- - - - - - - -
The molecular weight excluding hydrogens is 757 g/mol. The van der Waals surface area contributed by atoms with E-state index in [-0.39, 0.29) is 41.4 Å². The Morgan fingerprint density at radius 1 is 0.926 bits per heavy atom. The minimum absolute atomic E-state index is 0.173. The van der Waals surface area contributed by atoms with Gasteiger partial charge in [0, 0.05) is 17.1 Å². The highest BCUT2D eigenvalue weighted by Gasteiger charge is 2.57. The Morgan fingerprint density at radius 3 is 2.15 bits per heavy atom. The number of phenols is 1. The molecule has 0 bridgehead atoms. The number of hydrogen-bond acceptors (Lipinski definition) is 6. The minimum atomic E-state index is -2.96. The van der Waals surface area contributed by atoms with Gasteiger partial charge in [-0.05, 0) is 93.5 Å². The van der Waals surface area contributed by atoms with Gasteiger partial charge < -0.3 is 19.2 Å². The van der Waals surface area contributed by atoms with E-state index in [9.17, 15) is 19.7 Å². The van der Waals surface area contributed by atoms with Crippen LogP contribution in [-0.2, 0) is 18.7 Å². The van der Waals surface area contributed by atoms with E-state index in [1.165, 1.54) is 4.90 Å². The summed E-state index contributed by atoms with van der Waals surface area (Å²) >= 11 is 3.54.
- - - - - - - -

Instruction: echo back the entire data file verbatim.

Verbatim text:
The molecular weight excluding hydrogens is 757 g/mol. The van der Waals surface area contributed by atoms with E-state index in [-0.39, 0.29) is 41.4 Å². The Morgan fingerprint density at radius 1 is 0.926 bits per heavy atom. The minimum absolute atomic E-state index is 0.173. The van der Waals surface area contributed by atoms with Gasteiger partial charge in [0, 0.05) is 17.1 Å². The highest BCUT2D eigenvalue weighted by Gasteiger charge is 2.57. The Morgan fingerprint density at radius 3 is 2.15 bits per heavy atom. The number of phenols is 1. The molecule has 0 bridgehead atoms. The number of hydrogen-bond acceptors (Lipinski definition) is 6. The minimum atomic E-state index is -2.96. The van der Waals surface area contributed by atoms with Gasteiger partial charge in [-0.05, 0) is 93.5 Å². The van der Waals surface area contributed by atoms with Gasteiger partial charge < -0.3 is 19.2 Å². The van der Waals surface area contributed by atoms with E-state index in [9.17, 15) is 19.7 Å². The van der Waals surface area contributed by atoms with Crippen LogP contribution in [-0.2, 0) is 18.7 Å². The van der Waals surface area contributed by atoms with E-state index in [1.165, 1.54) is 4.90 Å². The summed E-state index contributed by atoms with van der Waals surface area (Å²) >= 11 is 3.54.